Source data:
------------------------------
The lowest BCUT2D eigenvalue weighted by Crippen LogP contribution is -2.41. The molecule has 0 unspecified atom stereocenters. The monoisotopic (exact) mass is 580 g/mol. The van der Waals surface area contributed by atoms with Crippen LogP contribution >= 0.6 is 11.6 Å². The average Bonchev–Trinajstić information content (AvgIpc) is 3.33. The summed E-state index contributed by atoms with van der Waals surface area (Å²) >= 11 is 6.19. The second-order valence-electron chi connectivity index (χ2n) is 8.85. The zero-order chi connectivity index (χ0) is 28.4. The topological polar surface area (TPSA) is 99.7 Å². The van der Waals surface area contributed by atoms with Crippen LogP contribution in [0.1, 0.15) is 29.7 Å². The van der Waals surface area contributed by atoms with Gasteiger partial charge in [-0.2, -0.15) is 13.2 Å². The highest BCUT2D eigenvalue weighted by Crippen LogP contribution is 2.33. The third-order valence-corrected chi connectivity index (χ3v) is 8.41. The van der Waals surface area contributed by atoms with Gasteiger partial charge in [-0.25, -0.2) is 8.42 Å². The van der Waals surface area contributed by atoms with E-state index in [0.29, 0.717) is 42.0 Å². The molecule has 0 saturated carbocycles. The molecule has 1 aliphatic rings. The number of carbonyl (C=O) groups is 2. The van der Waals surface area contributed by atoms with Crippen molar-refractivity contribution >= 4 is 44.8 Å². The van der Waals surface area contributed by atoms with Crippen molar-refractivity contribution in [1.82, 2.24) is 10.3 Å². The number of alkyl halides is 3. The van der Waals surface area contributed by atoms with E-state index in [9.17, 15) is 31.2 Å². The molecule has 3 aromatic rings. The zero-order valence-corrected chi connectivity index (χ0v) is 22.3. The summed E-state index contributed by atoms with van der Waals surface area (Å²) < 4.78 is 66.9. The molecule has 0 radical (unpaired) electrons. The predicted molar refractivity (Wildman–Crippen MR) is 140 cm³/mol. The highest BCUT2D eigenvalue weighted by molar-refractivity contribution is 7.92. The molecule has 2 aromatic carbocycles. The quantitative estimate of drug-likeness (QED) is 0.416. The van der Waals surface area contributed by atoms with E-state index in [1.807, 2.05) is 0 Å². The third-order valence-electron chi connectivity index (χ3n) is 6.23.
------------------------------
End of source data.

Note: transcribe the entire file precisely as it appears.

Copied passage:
The lowest BCUT2D eigenvalue weighted by Crippen LogP contribution is -2.41. The molecule has 0 unspecified atom stereocenters. The monoisotopic (exact) mass is 580 g/mol. The van der Waals surface area contributed by atoms with Crippen LogP contribution >= 0.6 is 11.6 Å². The average Bonchev–Trinajstić information content (AvgIpc) is 3.33. The summed E-state index contributed by atoms with van der Waals surface area (Å²) >= 11 is 6.19. The second-order valence-electron chi connectivity index (χ2n) is 8.85. The zero-order chi connectivity index (χ0) is 28.4. The topological polar surface area (TPSA) is 99.7 Å². The van der Waals surface area contributed by atoms with Crippen LogP contribution in [0.1, 0.15) is 29.7 Å². The van der Waals surface area contributed by atoms with Gasteiger partial charge in [-0.2, -0.15) is 13.2 Å². The highest BCUT2D eigenvalue weighted by Crippen LogP contribution is 2.33. The third-order valence-corrected chi connectivity index (χ3v) is 8.41. The van der Waals surface area contributed by atoms with Gasteiger partial charge in [-0.25, -0.2) is 8.42 Å². The van der Waals surface area contributed by atoms with E-state index in [0.29, 0.717) is 42.0 Å². The molecule has 0 saturated carbocycles. The molecule has 1 aliphatic rings. The number of carbonyl (C=O) groups is 2. The van der Waals surface area contributed by atoms with Crippen molar-refractivity contribution >= 4 is 44.8 Å². The van der Waals surface area contributed by atoms with Crippen molar-refractivity contribution in [1.82, 2.24) is 10.3 Å². The number of alkyl halides is 3. The van der Waals surface area contributed by atoms with E-state index in [9.17, 15) is 31.2 Å². The molecule has 3 aromatic rings. The zero-order valence-corrected chi connectivity index (χ0v) is 22.3. The summed E-state index contributed by atoms with van der Waals surface area (Å²) < 4.78 is 66.9. The molecule has 0 radical (unpaired) electrons. The predicted molar refractivity (Wildman–Crippen MR) is 140 cm³/mol. The highest BCUT2D eigenvalue weighted by molar-refractivity contribution is 7.92. The molecule has 2 aromatic carbocycles. The quantitative estimate of drug-likeness (QED) is 0.416. The van der Waals surface area contributed by atoms with E-state index in [1.807, 2.05) is 0 Å². The third-order valence-electron chi connectivity index (χ3n) is 6.23.